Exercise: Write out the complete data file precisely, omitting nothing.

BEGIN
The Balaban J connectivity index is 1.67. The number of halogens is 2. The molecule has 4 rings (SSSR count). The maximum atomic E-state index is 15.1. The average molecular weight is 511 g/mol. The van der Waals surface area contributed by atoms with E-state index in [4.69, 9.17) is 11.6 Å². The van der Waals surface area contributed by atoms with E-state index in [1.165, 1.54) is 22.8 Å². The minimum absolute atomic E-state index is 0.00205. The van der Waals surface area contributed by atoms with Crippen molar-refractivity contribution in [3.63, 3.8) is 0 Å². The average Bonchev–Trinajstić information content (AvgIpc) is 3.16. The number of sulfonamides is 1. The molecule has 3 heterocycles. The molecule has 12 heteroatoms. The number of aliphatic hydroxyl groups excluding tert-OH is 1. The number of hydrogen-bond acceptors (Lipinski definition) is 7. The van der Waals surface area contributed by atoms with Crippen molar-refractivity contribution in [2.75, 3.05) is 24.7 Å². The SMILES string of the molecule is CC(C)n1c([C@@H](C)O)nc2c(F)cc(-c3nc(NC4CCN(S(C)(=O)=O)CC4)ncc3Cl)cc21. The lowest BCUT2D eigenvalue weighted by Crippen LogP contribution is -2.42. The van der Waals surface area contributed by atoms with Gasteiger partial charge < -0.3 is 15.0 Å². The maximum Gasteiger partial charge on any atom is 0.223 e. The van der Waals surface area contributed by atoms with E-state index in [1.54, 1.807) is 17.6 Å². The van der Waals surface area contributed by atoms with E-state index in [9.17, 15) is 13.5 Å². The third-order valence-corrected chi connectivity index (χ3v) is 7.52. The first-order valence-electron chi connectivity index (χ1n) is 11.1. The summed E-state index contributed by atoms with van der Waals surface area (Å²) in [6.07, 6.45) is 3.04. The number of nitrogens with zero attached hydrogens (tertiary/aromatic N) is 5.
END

The Balaban J connectivity index is 1.67. The number of halogens is 2. The molecule has 4 rings (SSSR count). The maximum atomic E-state index is 15.1. The average molecular weight is 511 g/mol. The van der Waals surface area contributed by atoms with E-state index in [4.69, 9.17) is 11.6 Å². The van der Waals surface area contributed by atoms with E-state index in [1.165, 1.54) is 22.8 Å². The minimum absolute atomic E-state index is 0.00205. The van der Waals surface area contributed by atoms with Crippen molar-refractivity contribution in [3.63, 3.8) is 0 Å². The average Bonchev–Trinajstić information content (AvgIpc) is 3.16. The number of sulfonamides is 1. The molecule has 3 heterocycles. The molecule has 12 heteroatoms. The number of aliphatic hydroxyl groups excluding tert-OH is 1. The number of hydrogen-bond acceptors (Lipinski definition) is 7. The van der Waals surface area contributed by atoms with Crippen molar-refractivity contribution in [2.75, 3.05) is 24.7 Å². The SMILES string of the molecule is CC(C)n1c([C@@H](C)O)nc2c(F)cc(-c3nc(NC4CCN(S(C)(=O)=O)CC4)ncc3Cl)cc21. The lowest BCUT2D eigenvalue weighted by Crippen LogP contribution is -2.42. The van der Waals surface area contributed by atoms with Gasteiger partial charge < -0.3 is 15.0 Å². The maximum Gasteiger partial charge on any atom is 0.223 e. The van der Waals surface area contributed by atoms with E-state index in [1.54, 1.807) is 17.6 Å². The van der Waals surface area contributed by atoms with E-state index in [9.17, 15) is 13.5 Å². The third-order valence-corrected chi connectivity index (χ3v) is 7.52. The first-order valence-electron chi connectivity index (χ1n) is 11.1. The summed E-state index contributed by atoms with van der Waals surface area (Å²) in [6.07, 6.45) is 3.04. The number of nitrogens with zero attached hydrogens (tertiary/aromatic N) is 5.